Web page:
The AJP suggested human guardians to administer the rights of animals, in its policy paper on Animal Law (on-line: http://animaljusticeparty.org/policies (accessed 26 May 2016)); Donaldson and Kymlicka do not seem to like the term ‘guardian’, without being able to get around the idea altogether, using clumsy terms like ‘human enablers’ (Ref. 3, p. 115) or ‘collaborators’ (p.153), ‘ombudsmen’ or ‘defenders’ (p.154).
 Even Regan, the philosopher who inspired not only the AJP but several other animal advocacy movements and parties across the world, discriminates between men and dogs in a crisis situation. In a sinking life boat or a boat without food a dog should be sacrificed to save a human life, as death would be a greater harm to a human being than to a dog, Regan argues (The Case for Animal Rights pp. 285-286, 324-327, 351). So implicit in Regan’s theory is a moral hierarchy, and some paternalism as well. In fact, he admits human beings have to be paternalistic when caring for animals as well as children (pp. 82-120). In the eyes of a more radical theorist like Gary Steiner, the Australian philosopher is too anthropocentric; see G. Steiner, Animals and the Moral Community. Mental Life, Moral Status, and Kinship (New York: Columbia University Press, 2008) pp. 99-101. Yet even if Steiner’s theory of ‘cosmic holism’ based on ‘felt kinship’ with other living beings may be less anthropocentric than Regan’s right-based theory or theories based on compassion, in practice it might also imply a subtle hierarchy, as we, the dominant human beings, tend to feel more kinship with people of our own kind and more with furry or feathered animals than with snails, spiders and mosquitoes (ibidem, pp. 111, 117-163).
by Sabrina Martin
The Covid crisis has, by and large, been a positive time for ethical consumerism. Numerous people have used lockdown as an impetus to review their purchasing habits and make more conscious decisions about what and where they buy. Last year The Guardian reported that UK spending in the ‘ethical market’ is now worth £41bn (though statistics on this vary widely). Accenture has even predicted that Covid has ushered in a new era of ethical consumerism for at least the next decade.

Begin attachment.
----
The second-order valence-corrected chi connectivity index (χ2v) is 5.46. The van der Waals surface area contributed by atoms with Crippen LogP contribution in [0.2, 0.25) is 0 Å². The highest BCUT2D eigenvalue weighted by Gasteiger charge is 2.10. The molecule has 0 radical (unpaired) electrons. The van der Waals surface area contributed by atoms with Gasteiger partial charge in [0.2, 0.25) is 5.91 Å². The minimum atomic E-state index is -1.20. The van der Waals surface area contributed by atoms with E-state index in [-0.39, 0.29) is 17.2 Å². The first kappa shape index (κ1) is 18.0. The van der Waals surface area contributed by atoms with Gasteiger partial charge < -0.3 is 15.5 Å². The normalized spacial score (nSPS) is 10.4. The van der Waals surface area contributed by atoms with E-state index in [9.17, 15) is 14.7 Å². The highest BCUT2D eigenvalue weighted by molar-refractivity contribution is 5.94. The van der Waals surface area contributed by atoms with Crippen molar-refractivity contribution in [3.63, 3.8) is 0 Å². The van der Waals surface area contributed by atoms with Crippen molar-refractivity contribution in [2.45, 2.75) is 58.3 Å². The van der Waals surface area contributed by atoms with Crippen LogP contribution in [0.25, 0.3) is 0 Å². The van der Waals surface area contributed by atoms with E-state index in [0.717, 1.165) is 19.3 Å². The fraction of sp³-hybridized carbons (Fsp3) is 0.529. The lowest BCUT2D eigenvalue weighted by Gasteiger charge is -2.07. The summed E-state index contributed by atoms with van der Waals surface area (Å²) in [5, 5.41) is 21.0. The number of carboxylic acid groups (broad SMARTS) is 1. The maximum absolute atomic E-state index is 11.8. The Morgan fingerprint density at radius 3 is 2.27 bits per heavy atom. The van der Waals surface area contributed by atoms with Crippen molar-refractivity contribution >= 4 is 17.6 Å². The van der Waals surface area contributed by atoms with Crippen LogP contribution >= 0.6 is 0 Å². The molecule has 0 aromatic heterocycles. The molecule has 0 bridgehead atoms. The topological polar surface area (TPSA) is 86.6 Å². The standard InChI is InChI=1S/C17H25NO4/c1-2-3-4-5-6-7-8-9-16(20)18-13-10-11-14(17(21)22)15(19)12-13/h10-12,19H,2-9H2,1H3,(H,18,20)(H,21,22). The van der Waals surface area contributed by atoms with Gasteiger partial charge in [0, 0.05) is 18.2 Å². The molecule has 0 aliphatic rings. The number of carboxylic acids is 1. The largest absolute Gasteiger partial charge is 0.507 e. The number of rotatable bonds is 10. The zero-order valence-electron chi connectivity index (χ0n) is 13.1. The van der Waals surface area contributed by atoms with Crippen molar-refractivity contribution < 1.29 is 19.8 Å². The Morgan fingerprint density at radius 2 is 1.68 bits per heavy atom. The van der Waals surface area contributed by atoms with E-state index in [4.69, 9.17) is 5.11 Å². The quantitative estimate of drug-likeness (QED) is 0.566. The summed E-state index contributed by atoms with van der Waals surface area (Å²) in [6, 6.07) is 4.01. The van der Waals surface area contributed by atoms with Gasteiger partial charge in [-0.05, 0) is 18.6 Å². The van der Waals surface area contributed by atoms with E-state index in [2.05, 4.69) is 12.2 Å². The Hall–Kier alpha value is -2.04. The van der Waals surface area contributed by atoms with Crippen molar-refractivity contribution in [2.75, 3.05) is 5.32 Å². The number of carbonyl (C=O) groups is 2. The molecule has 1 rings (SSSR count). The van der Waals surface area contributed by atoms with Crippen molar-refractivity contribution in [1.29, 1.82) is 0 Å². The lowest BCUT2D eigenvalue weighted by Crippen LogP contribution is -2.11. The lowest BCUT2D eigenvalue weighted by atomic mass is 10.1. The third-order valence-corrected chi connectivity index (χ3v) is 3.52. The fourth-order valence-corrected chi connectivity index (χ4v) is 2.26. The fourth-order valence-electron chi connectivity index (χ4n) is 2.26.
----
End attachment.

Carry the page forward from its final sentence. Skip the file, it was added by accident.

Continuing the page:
Ethical consumerism has been around, in some form, since the early days of capitalism, with activist producers and abolitionists stamping ‘not made by slaves’ on various consumer goods to signify they were made ethically with free labour. Around the turn of the 20th century, it evolved into a consumer protection movement calling for product standards to be better regulated. Public regulation of goods and production standards remained at the forefront of what it meant to consume something ethically until the late 1980s and, in the UK, led to the passage of the Consumer Protection Act. The rise of our current version of ethical consumerism dates to approximately 1989 and the establishment of Ethical Consumer Magazine, which helps readers to “Discover the truth behind the products we buy and the companies we buy them from” and is still in publication today.
Ethical consumerism starts with the premise that goods and a growing number of targeted services available on the market have moral shortcomings: they may contribute to pollution or deforestation, they may perpetuate cruelty to animals, or use low-wage labour. Ethical consumers show their dissatisfaction with this status quo by purchasing products or services that don’t engage with these practices. On the face of it, it appears to be an individualist act of moralism and activism targeted at collective problems that relies on the market as its mechanism of action: ‘voting with your dollar’, as the saying goes. Yet, even the most self-interested or -regarding consumer is still, by definition, participating in a social act through the use of the market, so the individualism that we observe in ethical consumerism actually gives way to an acknowledgement of collective responsibility. So we have to ask to what extent the market is an effective tool for our activism.
There are myriad criticisms to be levied against ethical consumerism, ranging from the use of the free market to advance causes of justice to the claim that the onus of justice shouldn’t and can’t fall solely on individuals, from the fact that it’s a privilege to be able to choose to consume ethically to the idea that any system that tries to redress capitalism is doomed to fail. These criticisms are the subject of a later blog. Yet, given ethical consumerism’s growing prevalence, even among those who are critical of the movement (cards on the table: I count myself among these participant-critics), it’s worth asking what the ideological underpinnings of the movement are, and to what extent ethical consumerism is or can be seen as a critique of capitalism.